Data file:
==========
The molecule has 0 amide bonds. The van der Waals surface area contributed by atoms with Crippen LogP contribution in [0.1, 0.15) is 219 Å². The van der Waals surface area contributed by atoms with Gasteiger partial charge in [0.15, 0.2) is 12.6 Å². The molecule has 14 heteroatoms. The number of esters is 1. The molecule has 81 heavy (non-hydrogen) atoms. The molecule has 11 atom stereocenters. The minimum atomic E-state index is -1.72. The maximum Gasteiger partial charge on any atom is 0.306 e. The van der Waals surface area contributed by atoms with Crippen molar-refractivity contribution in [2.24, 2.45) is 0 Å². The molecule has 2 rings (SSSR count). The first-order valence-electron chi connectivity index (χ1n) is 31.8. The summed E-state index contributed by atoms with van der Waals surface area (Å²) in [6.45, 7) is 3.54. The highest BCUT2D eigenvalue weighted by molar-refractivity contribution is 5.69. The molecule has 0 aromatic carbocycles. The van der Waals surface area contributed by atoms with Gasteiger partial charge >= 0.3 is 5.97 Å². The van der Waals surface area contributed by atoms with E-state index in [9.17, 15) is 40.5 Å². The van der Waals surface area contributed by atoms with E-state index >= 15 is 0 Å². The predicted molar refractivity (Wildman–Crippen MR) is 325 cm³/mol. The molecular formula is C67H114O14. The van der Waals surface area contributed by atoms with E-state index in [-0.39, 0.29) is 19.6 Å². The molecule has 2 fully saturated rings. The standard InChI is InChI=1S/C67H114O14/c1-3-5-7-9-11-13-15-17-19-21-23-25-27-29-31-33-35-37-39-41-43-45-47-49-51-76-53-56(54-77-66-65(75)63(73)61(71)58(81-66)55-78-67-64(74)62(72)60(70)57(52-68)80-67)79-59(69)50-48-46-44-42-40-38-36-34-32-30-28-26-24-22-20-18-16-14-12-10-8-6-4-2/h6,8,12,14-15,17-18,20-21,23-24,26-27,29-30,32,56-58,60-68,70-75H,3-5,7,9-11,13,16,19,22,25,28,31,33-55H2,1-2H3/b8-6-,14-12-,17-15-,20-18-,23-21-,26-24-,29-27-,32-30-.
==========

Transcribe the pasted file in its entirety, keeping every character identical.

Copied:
The molecule has 0 amide bonds. The van der Waals surface area contributed by atoms with Crippen LogP contribution in [0.1, 0.15) is 219 Å². The van der Waals surface area contributed by atoms with Gasteiger partial charge in [0.15, 0.2) is 12.6 Å². The molecule has 14 heteroatoms. The number of esters is 1. The molecule has 81 heavy (non-hydrogen) atoms. The molecule has 11 atom stereocenters. The minimum atomic E-state index is -1.72. The maximum Gasteiger partial charge on any atom is 0.306 e. The van der Waals surface area contributed by atoms with Crippen molar-refractivity contribution in [2.24, 2.45) is 0 Å². The molecule has 2 rings (SSSR count). The first-order valence-electron chi connectivity index (χ1n) is 31.8. The summed E-state index contributed by atoms with van der Waals surface area (Å²) in [6.45, 7) is 3.54. The highest BCUT2D eigenvalue weighted by molar-refractivity contribution is 5.69. The molecule has 0 aromatic carbocycles. The van der Waals surface area contributed by atoms with Gasteiger partial charge >= 0.3 is 5.97 Å². The van der Waals surface area contributed by atoms with E-state index in [9.17, 15) is 40.5 Å². The van der Waals surface area contributed by atoms with E-state index >= 15 is 0 Å². The predicted molar refractivity (Wildman–Crippen MR) is 325 cm³/mol. The molecular formula is C67H114O14. The van der Waals surface area contributed by atoms with E-state index in [-0.39, 0.29) is 19.6 Å². The molecule has 2 fully saturated rings. The standard InChI is InChI=1S/C67H114O14/c1-3-5-7-9-11-13-15-17-19-21-23-25-27-29-31-33-35-37-39-41-43-45-47-49-51-76-53-56(54-77-66-65(75)63(73)61(71)58(81-66)55-78-67-64(74)62(72)60(70)57(52-68)80-67)79-59(69)50-48-46-44-42-40-38-36-34-32-30-28-26-24-22-20-18-16-14-12-10-8-6-4-2/h6,8,12,14-15,17-18,20-21,23-24,26-27,29-30,32,56-58,60-68,70-75H,3-5,7,9-11,13,16,19,22,25,28,31,33-55H2,1-2H3/b8-6-,14-12-,17-15-,20-18-,23-21-,26-24-,29-27-,32-30-.